by Sam Hieb
By a 10-0 vote–with council member Braxton winston absent—the Charlotte City Council approved an ambitious plan to reduce carbon emissions by 2050.
I honestly have to give the liberal Uptown Paper of Record–aka the Observer– credit for skeptically covering this plan, which would reduce the carbon emissions of North Carolina’s largest—and still growing city –to the level of the world’s poor and underdeveloped countries:
The city’s sustainability director, Rob Phocas, said he expects Charlotte residents now are producing about 12 tons of carbon dioxide each year. The countries where carbon emissions are less than two tons are poor and undeveloped.
He said the two-ton goal aligns Charlotte with the Paris accord, which the Trump administration left earlier this year.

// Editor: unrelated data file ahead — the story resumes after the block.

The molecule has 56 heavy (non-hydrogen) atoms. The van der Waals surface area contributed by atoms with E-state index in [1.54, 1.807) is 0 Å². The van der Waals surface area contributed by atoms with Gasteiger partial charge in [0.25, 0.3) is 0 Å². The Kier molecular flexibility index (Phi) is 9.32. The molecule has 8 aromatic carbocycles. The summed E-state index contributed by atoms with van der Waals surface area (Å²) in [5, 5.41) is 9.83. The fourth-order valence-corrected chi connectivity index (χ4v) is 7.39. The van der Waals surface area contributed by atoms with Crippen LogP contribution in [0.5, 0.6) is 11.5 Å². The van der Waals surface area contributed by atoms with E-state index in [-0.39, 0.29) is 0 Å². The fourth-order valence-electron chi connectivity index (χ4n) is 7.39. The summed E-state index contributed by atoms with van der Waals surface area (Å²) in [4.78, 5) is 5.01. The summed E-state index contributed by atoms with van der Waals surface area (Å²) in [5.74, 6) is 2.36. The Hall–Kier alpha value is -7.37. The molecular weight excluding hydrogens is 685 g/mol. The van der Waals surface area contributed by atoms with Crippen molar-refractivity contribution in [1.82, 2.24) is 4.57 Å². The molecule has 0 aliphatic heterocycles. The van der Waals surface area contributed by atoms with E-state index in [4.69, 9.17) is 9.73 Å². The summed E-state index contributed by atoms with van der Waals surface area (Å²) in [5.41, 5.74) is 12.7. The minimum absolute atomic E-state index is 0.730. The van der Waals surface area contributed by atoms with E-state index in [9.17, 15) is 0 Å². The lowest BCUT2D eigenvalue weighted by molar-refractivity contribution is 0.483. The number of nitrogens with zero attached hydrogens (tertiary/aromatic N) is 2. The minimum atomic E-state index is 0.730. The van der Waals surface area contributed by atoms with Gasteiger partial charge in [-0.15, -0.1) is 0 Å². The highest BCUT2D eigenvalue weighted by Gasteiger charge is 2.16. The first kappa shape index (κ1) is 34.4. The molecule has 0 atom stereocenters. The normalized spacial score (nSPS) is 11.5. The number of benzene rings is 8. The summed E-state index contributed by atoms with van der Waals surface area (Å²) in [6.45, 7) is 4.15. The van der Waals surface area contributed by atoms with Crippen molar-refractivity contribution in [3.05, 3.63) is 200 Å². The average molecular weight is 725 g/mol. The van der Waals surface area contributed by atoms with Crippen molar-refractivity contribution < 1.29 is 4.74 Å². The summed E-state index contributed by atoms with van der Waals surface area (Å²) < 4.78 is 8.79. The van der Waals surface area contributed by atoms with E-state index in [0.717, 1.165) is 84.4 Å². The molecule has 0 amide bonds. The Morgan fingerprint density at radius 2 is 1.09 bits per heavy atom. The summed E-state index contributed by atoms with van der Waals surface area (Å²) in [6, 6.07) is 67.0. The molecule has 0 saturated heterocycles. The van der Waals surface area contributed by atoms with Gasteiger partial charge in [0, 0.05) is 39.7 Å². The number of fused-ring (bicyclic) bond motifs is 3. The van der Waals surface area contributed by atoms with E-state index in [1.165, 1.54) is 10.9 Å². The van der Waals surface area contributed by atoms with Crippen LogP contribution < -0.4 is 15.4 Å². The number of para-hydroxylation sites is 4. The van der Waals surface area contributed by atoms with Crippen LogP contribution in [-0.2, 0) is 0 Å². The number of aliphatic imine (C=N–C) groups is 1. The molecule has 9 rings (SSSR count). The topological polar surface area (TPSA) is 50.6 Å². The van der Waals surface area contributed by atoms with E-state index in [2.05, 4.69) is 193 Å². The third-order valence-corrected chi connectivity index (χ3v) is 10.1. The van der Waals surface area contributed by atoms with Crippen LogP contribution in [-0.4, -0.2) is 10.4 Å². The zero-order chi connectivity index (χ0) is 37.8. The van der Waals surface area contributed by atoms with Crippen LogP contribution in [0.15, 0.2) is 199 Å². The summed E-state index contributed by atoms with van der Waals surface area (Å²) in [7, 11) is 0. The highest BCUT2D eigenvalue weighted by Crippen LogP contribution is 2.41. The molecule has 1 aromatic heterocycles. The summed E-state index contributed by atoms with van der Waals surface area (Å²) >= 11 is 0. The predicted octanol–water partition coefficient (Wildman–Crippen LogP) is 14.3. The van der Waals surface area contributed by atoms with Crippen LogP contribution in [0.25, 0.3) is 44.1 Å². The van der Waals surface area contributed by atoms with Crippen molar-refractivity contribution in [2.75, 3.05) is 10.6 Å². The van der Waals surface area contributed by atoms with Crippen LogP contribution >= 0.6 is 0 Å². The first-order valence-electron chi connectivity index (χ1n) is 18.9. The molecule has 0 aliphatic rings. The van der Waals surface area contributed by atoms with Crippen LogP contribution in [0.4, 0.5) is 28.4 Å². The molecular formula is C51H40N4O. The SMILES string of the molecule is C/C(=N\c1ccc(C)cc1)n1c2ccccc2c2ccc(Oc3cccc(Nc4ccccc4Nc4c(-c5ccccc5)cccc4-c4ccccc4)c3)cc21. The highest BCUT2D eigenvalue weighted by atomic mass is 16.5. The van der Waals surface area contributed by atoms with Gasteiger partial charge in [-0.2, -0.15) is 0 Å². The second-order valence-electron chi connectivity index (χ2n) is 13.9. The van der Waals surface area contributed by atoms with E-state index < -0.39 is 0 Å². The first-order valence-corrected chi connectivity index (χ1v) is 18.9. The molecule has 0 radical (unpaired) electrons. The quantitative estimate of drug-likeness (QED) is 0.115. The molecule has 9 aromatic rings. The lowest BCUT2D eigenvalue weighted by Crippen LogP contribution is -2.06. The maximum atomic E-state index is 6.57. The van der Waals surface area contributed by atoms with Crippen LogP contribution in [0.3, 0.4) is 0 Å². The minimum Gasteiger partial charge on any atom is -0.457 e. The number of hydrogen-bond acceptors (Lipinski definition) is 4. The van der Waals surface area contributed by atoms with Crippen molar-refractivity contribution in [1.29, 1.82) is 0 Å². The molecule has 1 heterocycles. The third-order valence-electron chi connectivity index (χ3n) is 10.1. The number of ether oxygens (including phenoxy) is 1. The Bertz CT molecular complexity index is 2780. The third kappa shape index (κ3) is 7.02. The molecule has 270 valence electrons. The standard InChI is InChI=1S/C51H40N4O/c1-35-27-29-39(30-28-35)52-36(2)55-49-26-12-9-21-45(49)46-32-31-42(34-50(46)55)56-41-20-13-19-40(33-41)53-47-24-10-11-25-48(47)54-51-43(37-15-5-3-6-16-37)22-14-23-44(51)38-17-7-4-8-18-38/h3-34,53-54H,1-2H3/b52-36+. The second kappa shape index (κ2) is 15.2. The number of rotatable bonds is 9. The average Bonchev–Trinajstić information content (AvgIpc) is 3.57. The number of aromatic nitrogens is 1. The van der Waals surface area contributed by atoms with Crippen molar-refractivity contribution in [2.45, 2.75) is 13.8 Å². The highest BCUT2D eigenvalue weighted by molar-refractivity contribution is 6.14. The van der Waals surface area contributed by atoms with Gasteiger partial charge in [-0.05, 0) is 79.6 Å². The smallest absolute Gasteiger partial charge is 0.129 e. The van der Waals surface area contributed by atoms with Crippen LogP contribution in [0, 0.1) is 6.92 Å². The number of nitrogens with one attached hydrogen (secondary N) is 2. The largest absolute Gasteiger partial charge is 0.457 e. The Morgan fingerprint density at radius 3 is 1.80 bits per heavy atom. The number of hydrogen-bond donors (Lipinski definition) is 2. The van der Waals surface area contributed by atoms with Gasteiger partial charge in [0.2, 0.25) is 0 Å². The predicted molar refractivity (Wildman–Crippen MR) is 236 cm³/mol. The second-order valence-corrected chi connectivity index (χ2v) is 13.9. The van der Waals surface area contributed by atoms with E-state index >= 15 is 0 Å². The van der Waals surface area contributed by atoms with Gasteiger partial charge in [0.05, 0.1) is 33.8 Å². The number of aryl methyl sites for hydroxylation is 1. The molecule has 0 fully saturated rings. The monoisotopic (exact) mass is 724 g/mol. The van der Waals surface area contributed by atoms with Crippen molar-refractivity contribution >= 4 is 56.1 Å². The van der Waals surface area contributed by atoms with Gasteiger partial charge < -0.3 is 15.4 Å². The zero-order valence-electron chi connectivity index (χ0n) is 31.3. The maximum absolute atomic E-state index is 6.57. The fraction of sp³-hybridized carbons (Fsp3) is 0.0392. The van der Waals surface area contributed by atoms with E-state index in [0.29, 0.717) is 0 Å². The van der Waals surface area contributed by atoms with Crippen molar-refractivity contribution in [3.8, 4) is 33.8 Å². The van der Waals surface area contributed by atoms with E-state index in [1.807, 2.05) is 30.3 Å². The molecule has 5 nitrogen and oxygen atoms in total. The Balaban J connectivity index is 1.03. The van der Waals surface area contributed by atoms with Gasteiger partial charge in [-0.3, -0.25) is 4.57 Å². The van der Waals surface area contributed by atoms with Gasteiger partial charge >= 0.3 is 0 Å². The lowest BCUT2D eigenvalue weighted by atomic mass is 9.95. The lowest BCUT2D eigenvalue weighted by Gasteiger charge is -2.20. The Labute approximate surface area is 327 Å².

City officials don’t expect Charlotteans to make significant changes to their lifestyles. They hope instead that new technologies will help the city make big strides in lowering the emissions that scientists believe have led to global warming.
“No one is going to get to where we need to be if we aren’t creative and if we aren’t improving technologies,” Phocas said. He said Duke Energy will play a huge role in whatever carbon reductions the city can make, since Duke provides Charlotte’s power.
All council members present supported the resolution, including the two Republicans, Tariq Bokhari and Ed Driggs. Bokhari said it was important for Republicans to support such issues because “environmental sustainability is important.”
I’m sure the council members believe they can make such drastic reductions in carbon emissions without Charlotteans making ‘drastic reductions to their lifestyles’ by building $4 million bike paths and more sidewalks and yes–more light rail lines, though heaven knows how much carbon construction of the light rail line to Lake Norman will emit. I say good with that.